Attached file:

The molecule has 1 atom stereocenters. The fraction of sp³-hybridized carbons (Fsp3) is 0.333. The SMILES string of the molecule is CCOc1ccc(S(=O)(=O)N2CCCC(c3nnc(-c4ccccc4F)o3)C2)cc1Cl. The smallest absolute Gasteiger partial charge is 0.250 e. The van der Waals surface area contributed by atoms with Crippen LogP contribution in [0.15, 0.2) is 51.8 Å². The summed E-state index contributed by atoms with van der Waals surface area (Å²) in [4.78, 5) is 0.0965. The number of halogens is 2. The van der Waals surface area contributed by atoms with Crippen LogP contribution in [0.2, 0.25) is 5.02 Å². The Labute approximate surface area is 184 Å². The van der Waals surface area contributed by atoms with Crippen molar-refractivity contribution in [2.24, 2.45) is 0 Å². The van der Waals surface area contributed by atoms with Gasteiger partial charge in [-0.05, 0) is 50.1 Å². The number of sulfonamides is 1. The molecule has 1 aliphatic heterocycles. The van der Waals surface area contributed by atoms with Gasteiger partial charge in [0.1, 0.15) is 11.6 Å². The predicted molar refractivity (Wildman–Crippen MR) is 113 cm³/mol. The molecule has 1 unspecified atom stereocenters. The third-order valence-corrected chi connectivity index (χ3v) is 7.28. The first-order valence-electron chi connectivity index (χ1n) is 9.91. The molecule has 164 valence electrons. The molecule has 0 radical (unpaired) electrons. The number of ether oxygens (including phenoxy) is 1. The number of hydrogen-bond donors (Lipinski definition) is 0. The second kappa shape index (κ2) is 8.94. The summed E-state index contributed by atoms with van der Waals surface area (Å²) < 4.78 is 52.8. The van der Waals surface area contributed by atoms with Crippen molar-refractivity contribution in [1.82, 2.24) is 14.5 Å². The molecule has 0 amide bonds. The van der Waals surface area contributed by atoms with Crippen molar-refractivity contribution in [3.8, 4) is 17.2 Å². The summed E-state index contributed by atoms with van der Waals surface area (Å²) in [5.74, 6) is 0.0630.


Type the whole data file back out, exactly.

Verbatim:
The molecule has 1 atom stereocenters. The fraction of sp³-hybridized carbons (Fsp3) is 0.333. The SMILES string of the molecule is CCOc1ccc(S(=O)(=O)N2CCCC(c3nnc(-c4ccccc4F)o3)C2)cc1Cl. The smallest absolute Gasteiger partial charge is 0.250 e. The van der Waals surface area contributed by atoms with Crippen LogP contribution in [0.15, 0.2) is 51.8 Å². The summed E-state index contributed by atoms with van der Waals surface area (Å²) in [4.78, 5) is 0.0965. The number of halogens is 2. The van der Waals surface area contributed by atoms with Crippen LogP contribution in [0.2, 0.25) is 5.02 Å². The Labute approximate surface area is 184 Å². The van der Waals surface area contributed by atoms with Crippen molar-refractivity contribution in [2.24, 2.45) is 0 Å². The van der Waals surface area contributed by atoms with Gasteiger partial charge in [-0.05, 0) is 50.1 Å². The number of sulfonamides is 1. The molecule has 1 aliphatic heterocycles. The van der Waals surface area contributed by atoms with Gasteiger partial charge in [0.1, 0.15) is 11.6 Å². The predicted molar refractivity (Wildman–Crippen MR) is 113 cm³/mol. The molecule has 1 unspecified atom stereocenters. The third-order valence-corrected chi connectivity index (χ3v) is 7.28. The first-order valence-electron chi connectivity index (χ1n) is 9.91. The molecule has 164 valence electrons. The molecule has 0 radical (unpaired) electrons. The number of ether oxygens (including phenoxy) is 1. The number of hydrogen-bond donors (Lipinski definition) is 0. The second kappa shape index (κ2) is 8.94. The summed E-state index contributed by atoms with van der Waals surface area (Å²) < 4.78 is 52.8. The van der Waals surface area contributed by atoms with Crippen molar-refractivity contribution in [1.82, 2.24) is 14.5 Å². The molecule has 0 amide bonds. The van der Waals surface area contributed by atoms with Crippen molar-refractivity contribution in [3.8, 4) is 17.2 Å². The summed E-state index contributed by atoms with van der Waals surface area (Å²) in [5.74, 6) is 0.0630.